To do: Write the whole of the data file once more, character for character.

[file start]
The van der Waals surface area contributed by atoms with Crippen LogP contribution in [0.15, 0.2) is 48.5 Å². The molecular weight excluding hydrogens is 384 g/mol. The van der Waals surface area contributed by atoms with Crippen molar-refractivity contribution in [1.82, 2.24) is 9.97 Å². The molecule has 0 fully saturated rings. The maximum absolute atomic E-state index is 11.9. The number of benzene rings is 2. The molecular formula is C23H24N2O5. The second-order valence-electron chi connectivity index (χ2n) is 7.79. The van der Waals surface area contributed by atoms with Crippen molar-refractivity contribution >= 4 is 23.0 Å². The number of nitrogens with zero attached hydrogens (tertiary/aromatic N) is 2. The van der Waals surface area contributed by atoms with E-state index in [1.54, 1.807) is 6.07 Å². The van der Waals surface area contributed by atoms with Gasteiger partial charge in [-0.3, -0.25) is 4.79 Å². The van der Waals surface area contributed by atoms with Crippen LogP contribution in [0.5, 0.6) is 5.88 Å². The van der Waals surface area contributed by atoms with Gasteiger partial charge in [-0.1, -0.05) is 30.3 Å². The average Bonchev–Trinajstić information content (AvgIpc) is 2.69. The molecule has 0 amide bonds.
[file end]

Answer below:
The van der Waals surface area contributed by atoms with Crippen LogP contribution in [0.15, 0.2) is 48.5 Å². The molecular weight excluding hydrogens is 384 g/mol. The van der Waals surface area contributed by atoms with Crippen molar-refractivity contribution in [1.82, 2.24) is 9.97 Å². The molecule has 0 fully saturated rings. The maximum absolute atomic E-state index is 11.9. The number of benzene rings is 2. The molecular formula is C23H24N2O5. The second-order valence-electron chi connectivity index (χ2n) is 7.79. The van der Waals surface area contributed by atoms with Crippen molar-refractivity contribution >= 4 is 23.0 Å². The number of nitrogens with zero attached hydrogens (tertiary/aromatic N) is 2. The van der Waals surface area contributed by atoms with E-state index in [1.54, 1.807) is 6.07 Å². The van der Waals surface area contributed by atoms with Gasteiger partial charge in [-0.3, -0.25) is 4.79 Å². The van der Waals surface area contributed by atoms with Crippen LogP contribution in [0.5, 0.6) is 5.88 Å². The van der Waals surface area contributed by atoms with Gasteiger partial charge in [-0.1, -0.05) is 30.3 Å². The average Bonchev–Trinajstić information content (AvgIpc) is 2.69. The molecule has 0 amide bonds.